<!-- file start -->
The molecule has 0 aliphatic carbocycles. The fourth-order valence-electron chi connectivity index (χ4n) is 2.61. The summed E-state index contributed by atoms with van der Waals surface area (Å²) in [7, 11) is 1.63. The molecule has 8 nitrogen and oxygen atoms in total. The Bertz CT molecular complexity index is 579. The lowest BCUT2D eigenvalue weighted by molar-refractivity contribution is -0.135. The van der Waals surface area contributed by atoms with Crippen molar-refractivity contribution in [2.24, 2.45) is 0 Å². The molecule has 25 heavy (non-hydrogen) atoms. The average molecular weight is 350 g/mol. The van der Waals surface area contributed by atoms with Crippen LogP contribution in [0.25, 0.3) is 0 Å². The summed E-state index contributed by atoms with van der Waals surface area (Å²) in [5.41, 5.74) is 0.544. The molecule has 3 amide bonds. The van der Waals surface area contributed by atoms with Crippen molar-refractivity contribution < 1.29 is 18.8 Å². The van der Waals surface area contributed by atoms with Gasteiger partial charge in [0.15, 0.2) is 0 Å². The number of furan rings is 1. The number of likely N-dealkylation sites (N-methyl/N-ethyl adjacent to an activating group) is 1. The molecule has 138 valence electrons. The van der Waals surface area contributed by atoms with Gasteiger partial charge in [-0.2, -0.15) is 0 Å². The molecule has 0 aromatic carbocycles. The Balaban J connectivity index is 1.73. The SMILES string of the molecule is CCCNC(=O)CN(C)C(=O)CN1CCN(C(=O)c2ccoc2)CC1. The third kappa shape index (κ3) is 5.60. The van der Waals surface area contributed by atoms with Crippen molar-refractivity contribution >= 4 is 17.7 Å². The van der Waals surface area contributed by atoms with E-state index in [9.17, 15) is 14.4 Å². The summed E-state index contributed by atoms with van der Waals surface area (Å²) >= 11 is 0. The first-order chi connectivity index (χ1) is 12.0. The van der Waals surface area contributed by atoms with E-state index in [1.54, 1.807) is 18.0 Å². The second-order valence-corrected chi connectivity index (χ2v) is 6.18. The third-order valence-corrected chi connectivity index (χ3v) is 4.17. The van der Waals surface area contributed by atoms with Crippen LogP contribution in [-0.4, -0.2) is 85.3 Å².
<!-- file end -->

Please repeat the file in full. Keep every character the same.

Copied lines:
The molecule has 0 aliphatic carbocycles. The fourth-order valence-electron chi connectivity index (χ4n) is 2.61. The summed E-state index contributed by atoms with van der Waals surface area (Å²) in [7, 11) is 1.63. The molecule has 8 nitrogen and oxygen atoms in total. The Bertz CT molecular complexity index is 579. The lowest BCUT2D eigenvalue weighted by molar-refractivity contribution is -0.135. The van der Waals surface area contributed by atoms with Crippen molar-refractivity contribution in [2.24, 2.45) is 0 Å². The molecule has 25 heavy (non-hydrogen) atoms. The average molecular weight is 350 g/mol. The van der Waals surface area contributed by atoms with Crippen LogP contribution in [0.25, 0.3) is 0 Å². The summed E-state index contributed by atoms with van der Waals surface area (Å²) in [5.41, 5.74) is 0.544. The molecule has 3 amide bonds. The van der Waals surface area contributed by atoms with Crippen molar-refractivity contribution < 1.29 is 18.8 Å². The van der Waals surface area contributed by atoms with Gasteiger partial charge in [0.15, 0.2) is 0 Å². The number of furan rings is 1. The number of likely N-dealkylation sites (N-methyl/N-ethyl adjacent to an activating group) is 1. The molecule has 138 valence electrons. The van der Waals surface area contributed by atoms with Gasteiger partial charge in [-0.2, -0.15) is 0 Å². The molecule has 0 aromatic carbocycles. The Balaban J connectivity index is 1.73. The SMILES string of the molecule is CCCNC(=O)CN(C)C(=O)CN1CCN(C(=O)c2ccoc2)CC1. The third kappa shape index (κ3) is 5.60. The van der Waals surface area contributed by atoms with Crippen molar-refractivity contribution >= 4 is 17.7 Å². The van der Waals surface area contributed by atoms with E-state index in [9.17, 15) is 14.4 Å². The summed E-state index contributed by atoms with van der Waals surface area (Å²) >= 11 is 0. The first-order chi connectivity index (χ1) is 12.0. The van der Waals surface area contributed by atoms with E-state index in [1.54, 1.807) is 18.0 Å². The second-order valence-corrected chi connectivity index (χ2v) is 6.18. The third-order valence-corrected chi connectivity index (χ3v) is 4.17. The van der Waals surface area contributed by atoms with Crippen LogP contribution in [-0.4, -0.2) is 85.3 Å².